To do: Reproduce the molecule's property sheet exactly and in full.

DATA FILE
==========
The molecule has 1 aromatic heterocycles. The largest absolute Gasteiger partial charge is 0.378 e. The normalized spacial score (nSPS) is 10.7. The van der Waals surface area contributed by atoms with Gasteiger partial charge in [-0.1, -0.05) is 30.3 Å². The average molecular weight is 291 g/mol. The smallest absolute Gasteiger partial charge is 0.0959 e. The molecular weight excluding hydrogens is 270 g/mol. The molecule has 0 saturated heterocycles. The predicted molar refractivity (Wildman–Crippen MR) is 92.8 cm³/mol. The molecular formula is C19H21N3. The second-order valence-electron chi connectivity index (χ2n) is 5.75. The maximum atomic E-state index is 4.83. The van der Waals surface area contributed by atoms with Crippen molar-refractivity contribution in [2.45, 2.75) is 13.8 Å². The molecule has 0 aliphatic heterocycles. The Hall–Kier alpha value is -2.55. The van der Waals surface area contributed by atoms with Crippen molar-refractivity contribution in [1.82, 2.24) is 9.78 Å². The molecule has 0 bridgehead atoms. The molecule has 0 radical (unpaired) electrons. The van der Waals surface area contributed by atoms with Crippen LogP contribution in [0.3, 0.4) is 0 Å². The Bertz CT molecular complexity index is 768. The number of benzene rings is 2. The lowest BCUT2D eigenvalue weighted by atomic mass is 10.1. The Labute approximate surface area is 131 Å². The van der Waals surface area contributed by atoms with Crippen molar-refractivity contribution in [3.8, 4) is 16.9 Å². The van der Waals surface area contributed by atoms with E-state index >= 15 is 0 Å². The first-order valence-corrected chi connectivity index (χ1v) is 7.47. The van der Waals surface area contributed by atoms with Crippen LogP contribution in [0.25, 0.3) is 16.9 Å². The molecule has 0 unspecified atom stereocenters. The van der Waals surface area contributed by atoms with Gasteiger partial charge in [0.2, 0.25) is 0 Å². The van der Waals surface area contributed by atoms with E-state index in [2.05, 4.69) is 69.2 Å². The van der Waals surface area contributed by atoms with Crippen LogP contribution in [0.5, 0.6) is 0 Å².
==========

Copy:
The molecule has 1 aromatic heterocycles. The largest absolute Gasteiger partial charge is 0.378 e. The normalized spacial score (nSPS) is 10.7. The van der Waals surface area contributed by atoms with Gasteiger partial charge in [-0.1, -0.05) is 30.3 Å². The average molecular weight is 291 g/mol. The smallest absolute Gasteiger partial charge is 0.0959 e. The molecular weight excluding hydrogens is 270 g/mol. The molecule has 0 saturated heterocycles. The predicted molar refractivity (Wildman–Crippen MR) is 92.8 cm³/mol. The molecular formula is C19H21N3. The second-order valence-electron chi connectivity index (χ2n) is 5.75. The maximum atomic E-state index is 4.83. The van der Waals surface area contributed by atoms with Crippen molar-refractivity contribution in [2.45, 2.75) is 13.8 Å². The molecule has 0 aliphatic heterocycles. The Hall–Kier alpha value is -2.55. The van der Waals surface area contributed by atoms with Crippen molar-refractivity contribution in [1.82, 2.24) is 9.78 Å². The molecule has 0 bridgehead atoms. The molecule has 0 radical (unpaired) electrons. The van der Waals surface area contributed by atoms with Crippen LogP contribution in [0.3, 0.4) is 0 Å². The Bertz CT molecular complexity index is 768. The number of benzene rings is 2. The lowest BCUT2D eigenvalue weighted by atomic mass is 10.1. The Labute approximate surface area is 131 Å². The van der Waals surface area contributed by atoms with Crippen molar-refractivity contribution in [3.8, 4) is 16.9 Å². The van der Waals surface area contributed by atoms with E-state index >= 15 is 0 Å². The first-order valence-corrected chi connectivity index (χ1v) is 7.47. The van der Waals surface area contributed by atoms with Crippen LogP contribution in [0.25, 0.3) is 16.9 Å². The molecule has 0 unspecified atom stereocenters. The van der Waals surface area contributed by atoms with Gasteiger partial charge in [0.2, 0.25) is 0 Å². The van der Waals surface area contributed by atoms with E-state index in [2.05, 4.69) is 69.2 Å². The van der Waals surface area contributed by atoms with Crippen LogP contribution in [0.5, 0.6) is 0 Å².